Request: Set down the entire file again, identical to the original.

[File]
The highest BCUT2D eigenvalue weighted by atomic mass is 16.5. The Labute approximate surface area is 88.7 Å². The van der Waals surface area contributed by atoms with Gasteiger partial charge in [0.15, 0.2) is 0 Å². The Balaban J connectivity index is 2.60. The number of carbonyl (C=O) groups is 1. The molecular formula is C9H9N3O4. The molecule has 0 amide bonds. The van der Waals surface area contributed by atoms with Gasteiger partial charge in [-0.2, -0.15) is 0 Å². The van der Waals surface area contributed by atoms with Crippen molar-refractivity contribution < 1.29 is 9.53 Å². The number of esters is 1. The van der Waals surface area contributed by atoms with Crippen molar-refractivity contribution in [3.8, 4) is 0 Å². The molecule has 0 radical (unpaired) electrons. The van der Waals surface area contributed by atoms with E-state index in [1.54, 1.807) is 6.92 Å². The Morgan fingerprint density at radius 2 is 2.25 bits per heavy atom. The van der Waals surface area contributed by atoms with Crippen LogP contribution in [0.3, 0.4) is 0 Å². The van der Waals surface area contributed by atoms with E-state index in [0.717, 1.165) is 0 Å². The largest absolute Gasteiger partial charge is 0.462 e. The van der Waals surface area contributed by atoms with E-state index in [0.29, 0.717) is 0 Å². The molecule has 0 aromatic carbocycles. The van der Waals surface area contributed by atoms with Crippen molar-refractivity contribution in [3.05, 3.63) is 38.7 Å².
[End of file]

The highest BCUT2D eigenvalue weighted by atomic mass is 16.5. The Labute approximate surface area is 88.7 Å². The van der Waals surface area contributed by atoms with Gasteiger partial charge in [0.15, 0.2) is 0 Å². The Balaban J connectivity index is 2.60. The number of carbonyl (C=O) groups is 1. The molecular formula is C9H9N3O4. The molecule has 0 amide bonds. The van der Waals surface area contributed by atoms with Gasteiger partial charge in [-0.2, -0.15) is 0 Å². The van der Waals surface area contributed by atoms with Crippen molar-refractivity contribution < 1.29 is 9.53 Å². The number of esters is 1. The van der Waals surface area contributed by atoms with Crippen molar-refractivity contribution in [3.8, 4) is 0 Å². The molecule has 0 radical (unpaired) electrons. The van der Waals surface area contributed by atoms with E-state index in [1.54, 1.807) is 6.92 Å². The Morgan fingerprint density at radius 2 is 2.25 bits per heavy atom. The van der Waals surface area contributed by atoms with Crippen LogP contribution in [0.3, 0.4) is 0 Å². The van der Waals surface area contributed by atoms with E-state index in [0.717, 1.165) is 0 Å². The largest absolute Gasteiger partial charge is 0.462 e. The van der Waals surface area contributed by atoms with E-state index in [0.29, 0.717) is 0 Å². The molecule has 0 aromatic carbocycles. The van der Waals surface area contributed by atoms with Crippen molar-refractivity contribution in [3.05, 3.63) is 38.7 Å².